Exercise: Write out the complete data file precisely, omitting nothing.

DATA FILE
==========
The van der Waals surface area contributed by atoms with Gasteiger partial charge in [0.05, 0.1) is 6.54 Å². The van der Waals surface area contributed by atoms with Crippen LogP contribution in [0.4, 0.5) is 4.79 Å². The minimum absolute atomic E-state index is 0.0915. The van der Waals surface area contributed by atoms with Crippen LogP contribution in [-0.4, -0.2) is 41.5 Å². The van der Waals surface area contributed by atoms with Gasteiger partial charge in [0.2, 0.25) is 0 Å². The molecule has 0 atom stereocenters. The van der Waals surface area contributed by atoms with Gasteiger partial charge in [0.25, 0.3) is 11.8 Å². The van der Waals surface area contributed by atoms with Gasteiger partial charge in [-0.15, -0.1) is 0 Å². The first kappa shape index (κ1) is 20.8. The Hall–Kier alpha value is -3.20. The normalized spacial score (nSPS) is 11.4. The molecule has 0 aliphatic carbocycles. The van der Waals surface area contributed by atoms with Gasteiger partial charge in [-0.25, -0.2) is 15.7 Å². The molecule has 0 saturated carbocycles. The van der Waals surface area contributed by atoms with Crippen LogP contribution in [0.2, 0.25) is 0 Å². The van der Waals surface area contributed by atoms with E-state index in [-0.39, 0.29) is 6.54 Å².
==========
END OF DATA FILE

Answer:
The van der Waals surface area contributed by atoms with Gasteiger partial charge in [0.05, 0.1) is 6.54 Å². The van der Waals surface area contributed by atoms with Crippen LogP contribution in [0.4, 0.5) is 4.79 Å². The minimum absolute atomic E-state index is 0.0915. The van der Waals surface area contributed by atoms with Crippen LogP contribution in [-0.4, -0.2) is 41.5 Å². The van der Waals surface area contributed by atoms with Gasteiger partial charge in [0.2, 0.25) is 0 Å². The molecule has 0 atom stereocenters. The van der Waals surface area contributed by atoms with Gasteiger partial charge in [0.25, 0.3) is 11.8 Å². The van der Waals surface area contributed by atoms with Gasteiger partial charge in [-0.15, -0.1) is 0 Å². The first kappa shape index (κ1) is 20.8. The Hall–Kier alpha value is -3.20. The normalized spacial score (nSPS) is 11.4. The molecule has 0 aliphatic carbocycles. The van der Waals surface area contributed by atoms with Gasteiger partial charge in [-0.25, -0.2) is 15.7 Å². The molecule has 0 saturated carbocycles. The van der Waals surface area contributed by atoms with Crippen LogP contribution in [0.2, 0.25) is 0 Å². The van der Waals surface area contributed by atoms with E-state index in [-0.39, 0.29) is 6.54 Å².